Well-branded, highly differentiated, and exclusive: This was a centerpiece of Ron Johnson's plan for J.C. Penney — a strategy that I argued was brilliant but ultimately derailed due to other factors.
Non-exclusive with a twist of differentiation: Adding some type of uniqueness — even to common products — creates value and minimizes price comparisons. Target tried this last year, but no reports have since surfaced regarding its success.

Non-exclusive and non-differentiated but at a discount: With showrooming, manufacturers benefit from consumers being able to see and touch their products in physical stores. I've argued that stores should demand a physical store equalizer discount from manufacturers so at the very least, they can profitably compete on price against web retailers.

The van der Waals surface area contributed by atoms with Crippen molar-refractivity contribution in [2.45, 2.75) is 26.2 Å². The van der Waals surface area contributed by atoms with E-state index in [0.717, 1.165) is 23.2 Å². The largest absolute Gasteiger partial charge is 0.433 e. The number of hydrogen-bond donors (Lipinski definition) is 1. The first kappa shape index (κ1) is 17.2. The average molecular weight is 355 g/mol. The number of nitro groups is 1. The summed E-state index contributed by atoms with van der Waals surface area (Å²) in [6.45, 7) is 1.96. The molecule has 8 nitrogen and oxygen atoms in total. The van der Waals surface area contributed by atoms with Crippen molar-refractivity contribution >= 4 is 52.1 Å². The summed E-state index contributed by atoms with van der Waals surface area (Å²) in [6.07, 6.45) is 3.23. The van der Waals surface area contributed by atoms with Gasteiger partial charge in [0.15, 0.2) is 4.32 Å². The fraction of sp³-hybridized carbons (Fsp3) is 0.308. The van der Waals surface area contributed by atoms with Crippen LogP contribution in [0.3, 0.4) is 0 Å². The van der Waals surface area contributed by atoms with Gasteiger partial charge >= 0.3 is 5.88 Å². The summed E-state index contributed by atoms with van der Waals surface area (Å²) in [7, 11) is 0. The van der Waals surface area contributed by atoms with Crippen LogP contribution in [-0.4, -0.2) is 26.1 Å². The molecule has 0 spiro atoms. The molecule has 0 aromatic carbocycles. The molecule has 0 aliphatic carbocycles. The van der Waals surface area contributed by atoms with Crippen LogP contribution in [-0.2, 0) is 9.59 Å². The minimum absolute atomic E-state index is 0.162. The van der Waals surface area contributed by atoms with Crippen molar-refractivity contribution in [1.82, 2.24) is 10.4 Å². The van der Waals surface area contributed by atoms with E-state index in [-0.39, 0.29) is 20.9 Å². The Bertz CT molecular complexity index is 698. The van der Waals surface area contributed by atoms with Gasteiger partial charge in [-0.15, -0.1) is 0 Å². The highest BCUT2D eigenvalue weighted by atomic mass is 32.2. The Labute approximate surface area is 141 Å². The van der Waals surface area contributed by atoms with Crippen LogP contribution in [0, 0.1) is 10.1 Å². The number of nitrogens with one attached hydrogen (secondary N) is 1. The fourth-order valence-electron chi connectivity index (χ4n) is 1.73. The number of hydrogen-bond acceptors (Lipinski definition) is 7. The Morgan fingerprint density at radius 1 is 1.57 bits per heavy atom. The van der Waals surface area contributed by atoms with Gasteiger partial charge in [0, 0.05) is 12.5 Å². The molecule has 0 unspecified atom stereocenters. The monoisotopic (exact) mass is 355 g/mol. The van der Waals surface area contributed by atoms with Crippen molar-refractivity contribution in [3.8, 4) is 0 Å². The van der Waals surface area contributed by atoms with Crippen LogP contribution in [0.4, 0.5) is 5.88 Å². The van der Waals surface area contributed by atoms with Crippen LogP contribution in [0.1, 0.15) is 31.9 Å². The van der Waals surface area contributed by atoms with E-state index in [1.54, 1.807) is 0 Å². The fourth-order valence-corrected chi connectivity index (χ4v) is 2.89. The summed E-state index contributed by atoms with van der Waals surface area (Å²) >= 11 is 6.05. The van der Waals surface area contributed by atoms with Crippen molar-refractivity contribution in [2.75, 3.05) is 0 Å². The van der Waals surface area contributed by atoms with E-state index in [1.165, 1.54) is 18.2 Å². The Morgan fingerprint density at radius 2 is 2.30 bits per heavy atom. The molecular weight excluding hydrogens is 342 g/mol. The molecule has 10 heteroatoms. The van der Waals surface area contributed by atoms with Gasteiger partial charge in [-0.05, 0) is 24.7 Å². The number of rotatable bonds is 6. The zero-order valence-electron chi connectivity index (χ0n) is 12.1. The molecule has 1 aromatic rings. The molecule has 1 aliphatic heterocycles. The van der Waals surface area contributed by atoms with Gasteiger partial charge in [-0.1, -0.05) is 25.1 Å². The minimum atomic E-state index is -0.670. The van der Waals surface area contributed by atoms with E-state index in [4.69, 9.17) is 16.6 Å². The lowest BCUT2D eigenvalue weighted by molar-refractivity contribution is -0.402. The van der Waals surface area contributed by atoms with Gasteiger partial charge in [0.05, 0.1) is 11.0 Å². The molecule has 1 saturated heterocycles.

Non-exclusive, non-differentiated, no discount, but advantageous to buy at a store: Some products are easier to purchase in stores. Fashionable clothes, for instance, benefit from being tried on prior to purchase. The lower the product price, the less likely the web vs. store price differential will result in showrooming. "It's only a 10% difference" is more manageable on a $100 product than, say, a $1,000 one.

The optimal merchandise assortment is a mix of the above products as well as generic items that are also available at Internet retailers. And counter-intuitively, these generic products can be priced higher than what web rivals are charging. How is this possible? First, a large segment of customers simply prefer to shop in stores. As gas stations do, retailers can charge more for "full serve." Just as important, even discount-minded customers drawn to stores for unique products may out of convenience pick-up a few premium-priced generic products. After all, how many times have you visited a grocery store to purchase loss leaders but ended up loading your cart with products that aren't deals?